Campus Access Remains Big Hurdle

Non-disabled people generally never think about the accessibility of physical space. We all see automatic door open buttons (big blue square with white wheelchair symbol) at most places so we assume there is a way for everyone to get inside… but what happens once inside? This is why I believe the virtual world is so appealing to people with disabilities.

Read the entire article: For some, campus disability access not enough Many locations on campus are more easily accessible by stairs, while some cannot even be reached by elevator.

Higher Debt-ucation

Reality check. Owing thousands in student loan, and no job in sight… it is reality. Plumbers, electricians, mechanics, masonry, welding, recycling… these jobs cannot be outsourced.

The fading dream of higher education in the US: Once an engine of social mobility, higher education in the US now signifies debt and lack of opportunity.

Event captioning on mobile devices in some US venues, but not enough

What a fantastic idea, putting the technology most of us already have to real use–assistive technology for all. Universal design of products allows for multiple uses in different scenarios. I love it! And I cannot believe it is not used in more venues! I urge all venues to adopt this simple technology that will benefit more of the population then you realize.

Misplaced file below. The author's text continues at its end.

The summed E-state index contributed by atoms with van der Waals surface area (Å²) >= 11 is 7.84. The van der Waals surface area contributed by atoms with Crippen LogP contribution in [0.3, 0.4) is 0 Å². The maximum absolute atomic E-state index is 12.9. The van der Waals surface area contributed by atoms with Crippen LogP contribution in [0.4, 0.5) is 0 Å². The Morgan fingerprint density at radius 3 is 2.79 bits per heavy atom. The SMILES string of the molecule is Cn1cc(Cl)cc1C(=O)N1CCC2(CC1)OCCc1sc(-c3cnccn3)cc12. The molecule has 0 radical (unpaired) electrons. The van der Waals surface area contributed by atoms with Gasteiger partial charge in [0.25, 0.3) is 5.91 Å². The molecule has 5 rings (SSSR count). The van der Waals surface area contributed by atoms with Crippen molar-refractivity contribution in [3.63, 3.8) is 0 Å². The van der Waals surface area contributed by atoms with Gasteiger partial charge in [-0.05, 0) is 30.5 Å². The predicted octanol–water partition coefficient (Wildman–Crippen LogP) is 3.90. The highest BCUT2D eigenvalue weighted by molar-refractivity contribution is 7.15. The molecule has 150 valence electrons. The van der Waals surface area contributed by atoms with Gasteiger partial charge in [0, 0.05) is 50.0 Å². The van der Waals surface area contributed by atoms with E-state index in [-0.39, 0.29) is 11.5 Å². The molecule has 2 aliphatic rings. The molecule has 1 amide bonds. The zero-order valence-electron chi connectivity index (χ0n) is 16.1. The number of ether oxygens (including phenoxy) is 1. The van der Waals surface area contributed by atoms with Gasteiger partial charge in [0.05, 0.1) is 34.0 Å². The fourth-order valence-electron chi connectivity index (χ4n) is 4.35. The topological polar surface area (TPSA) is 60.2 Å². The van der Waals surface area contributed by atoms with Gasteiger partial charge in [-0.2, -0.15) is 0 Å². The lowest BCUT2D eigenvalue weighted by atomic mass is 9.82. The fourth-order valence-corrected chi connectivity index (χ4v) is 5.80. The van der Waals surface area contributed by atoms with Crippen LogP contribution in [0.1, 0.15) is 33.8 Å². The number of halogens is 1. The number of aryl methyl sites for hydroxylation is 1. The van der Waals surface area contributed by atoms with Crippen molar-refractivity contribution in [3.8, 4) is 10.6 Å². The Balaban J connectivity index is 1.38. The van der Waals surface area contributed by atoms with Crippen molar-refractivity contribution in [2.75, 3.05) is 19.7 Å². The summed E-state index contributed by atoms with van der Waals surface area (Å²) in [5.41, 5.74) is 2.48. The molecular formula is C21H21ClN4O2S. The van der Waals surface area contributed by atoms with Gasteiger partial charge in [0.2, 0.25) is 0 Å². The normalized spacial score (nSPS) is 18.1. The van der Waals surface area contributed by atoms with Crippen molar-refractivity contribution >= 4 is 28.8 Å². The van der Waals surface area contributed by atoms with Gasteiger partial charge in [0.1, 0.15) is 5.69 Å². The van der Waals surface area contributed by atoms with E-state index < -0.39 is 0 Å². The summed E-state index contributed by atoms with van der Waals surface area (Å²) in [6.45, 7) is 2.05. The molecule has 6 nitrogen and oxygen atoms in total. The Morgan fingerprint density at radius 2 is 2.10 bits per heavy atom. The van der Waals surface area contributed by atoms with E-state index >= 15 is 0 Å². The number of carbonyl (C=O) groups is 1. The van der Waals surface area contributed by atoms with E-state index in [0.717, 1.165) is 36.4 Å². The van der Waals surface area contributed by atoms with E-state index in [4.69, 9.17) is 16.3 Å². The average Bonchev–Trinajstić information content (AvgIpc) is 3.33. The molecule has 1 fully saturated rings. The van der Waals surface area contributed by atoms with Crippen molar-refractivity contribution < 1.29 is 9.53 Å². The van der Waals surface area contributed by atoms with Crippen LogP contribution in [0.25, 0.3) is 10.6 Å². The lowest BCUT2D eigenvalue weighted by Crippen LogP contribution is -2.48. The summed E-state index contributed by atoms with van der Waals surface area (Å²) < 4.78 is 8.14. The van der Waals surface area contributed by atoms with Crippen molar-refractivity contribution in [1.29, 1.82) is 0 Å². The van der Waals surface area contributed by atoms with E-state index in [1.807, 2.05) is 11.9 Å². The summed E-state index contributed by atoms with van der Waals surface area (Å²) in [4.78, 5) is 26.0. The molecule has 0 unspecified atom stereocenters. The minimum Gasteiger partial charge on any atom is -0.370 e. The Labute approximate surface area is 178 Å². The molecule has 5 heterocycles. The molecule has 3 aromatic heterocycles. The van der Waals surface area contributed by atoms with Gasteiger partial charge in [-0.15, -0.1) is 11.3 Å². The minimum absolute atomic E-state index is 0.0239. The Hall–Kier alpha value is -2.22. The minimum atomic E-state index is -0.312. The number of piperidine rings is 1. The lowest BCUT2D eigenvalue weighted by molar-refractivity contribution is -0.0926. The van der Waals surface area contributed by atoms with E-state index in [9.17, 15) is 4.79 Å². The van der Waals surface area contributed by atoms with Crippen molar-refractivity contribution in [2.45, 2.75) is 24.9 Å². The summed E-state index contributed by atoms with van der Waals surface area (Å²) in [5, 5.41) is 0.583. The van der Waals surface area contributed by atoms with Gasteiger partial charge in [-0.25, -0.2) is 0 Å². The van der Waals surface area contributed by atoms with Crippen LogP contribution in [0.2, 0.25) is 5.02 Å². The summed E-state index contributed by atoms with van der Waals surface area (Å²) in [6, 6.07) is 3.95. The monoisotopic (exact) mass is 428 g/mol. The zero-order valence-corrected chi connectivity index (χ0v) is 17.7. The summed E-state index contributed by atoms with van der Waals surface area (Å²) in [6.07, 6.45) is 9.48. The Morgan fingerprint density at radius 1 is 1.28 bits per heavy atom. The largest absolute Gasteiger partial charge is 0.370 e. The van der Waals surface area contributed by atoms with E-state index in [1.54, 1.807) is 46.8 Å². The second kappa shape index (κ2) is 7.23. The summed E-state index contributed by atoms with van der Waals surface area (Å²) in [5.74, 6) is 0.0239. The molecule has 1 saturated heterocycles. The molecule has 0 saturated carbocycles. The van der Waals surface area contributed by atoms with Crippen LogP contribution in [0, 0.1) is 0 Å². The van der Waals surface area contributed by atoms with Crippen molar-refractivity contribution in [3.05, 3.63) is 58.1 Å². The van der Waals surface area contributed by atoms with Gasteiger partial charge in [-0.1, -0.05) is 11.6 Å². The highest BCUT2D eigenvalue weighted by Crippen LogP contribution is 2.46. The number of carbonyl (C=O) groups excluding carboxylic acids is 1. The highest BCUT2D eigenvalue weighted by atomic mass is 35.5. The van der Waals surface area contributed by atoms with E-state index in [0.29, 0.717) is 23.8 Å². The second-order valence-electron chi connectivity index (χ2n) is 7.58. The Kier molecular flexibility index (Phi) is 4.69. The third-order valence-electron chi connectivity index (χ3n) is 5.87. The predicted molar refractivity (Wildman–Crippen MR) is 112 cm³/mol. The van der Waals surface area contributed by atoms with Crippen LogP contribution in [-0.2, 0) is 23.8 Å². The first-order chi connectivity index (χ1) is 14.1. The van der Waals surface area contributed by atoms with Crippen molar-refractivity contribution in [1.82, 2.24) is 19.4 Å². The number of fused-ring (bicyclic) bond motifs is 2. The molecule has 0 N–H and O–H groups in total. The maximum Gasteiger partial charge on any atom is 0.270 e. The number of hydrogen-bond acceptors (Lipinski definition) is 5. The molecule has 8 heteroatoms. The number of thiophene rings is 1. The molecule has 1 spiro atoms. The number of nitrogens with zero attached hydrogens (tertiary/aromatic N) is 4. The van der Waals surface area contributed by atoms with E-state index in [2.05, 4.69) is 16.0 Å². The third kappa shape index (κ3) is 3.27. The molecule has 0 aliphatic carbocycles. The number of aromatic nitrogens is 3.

Screenshot of Fancaption.com homepage.

FanCaption.com

FanConneX also offers our in-venue closed captioning of the PA announcer for the hearing impaired. It’s a simple, innovative way for venues to enhance the experience of their hearing impaired fans. It’s doesn’t require video board space or a separate video board, but works on web-enabled handheld devices.

Excellent Description of Living with Mild Traumatic Brain Injury

Pie chart of estimated percentage of annual TBI external causes in USA 2002-2006: 35.2% falls, 16.5% struck by/against, 17.3% motor vehicle-traffic, 10% assault, 21% unknown/other

Whether a person has a “mild,” “moderate” or “severe” traumatic brain injury (TBI) is governed by the Glasgow Coma Scale. A score of 13-15 is a “mild” injury, a score of 9-12 is a “moderate” injury, and a score of 8 or less is a “severe” injury. 75% of brain injuries are considered “mild.” The consequences of a mild traumatic brain injury (MTBI) frequently are not mild and, in some instances, never go away. Some signs and symptoms of a MTBI include: transient confusion, disorientation, loss of consciousness or altered consciousness, memory dysfunction, headaches, dizziness, irritability, fatigue and poor concentration. According to the CDC’s Report To Congress On Mild Traumatic Brain Injury In the United States, “MTBI is a public health problem, the magnitude and impact of which are underestimated by current surveillance systems.”

“This article from therapist Luann Jacobs is the most concise and comprehensive description of Mild Traumatic Brain Injury that I have read, as a MTBI survivor. MTBI can be caused by strokes, wounds to the brain, tumors, diseases, concussions (whether from explosions, contact sports such as hockey and football, auto accidents, or falls), and anything which compromises the circulatory or neurological functions of the brain.” James Billingsly about: MILD BRAIN INJURY: IMPLICATIONS FOR INDEPENDENCE by Luann Jacobs, MA-CCC/SLP RMT Center for Integrative Medicine at George Washington Hospital

The author has given permission to share and distribute this article and many who have read it feel that it is a useful tool for greater understanding.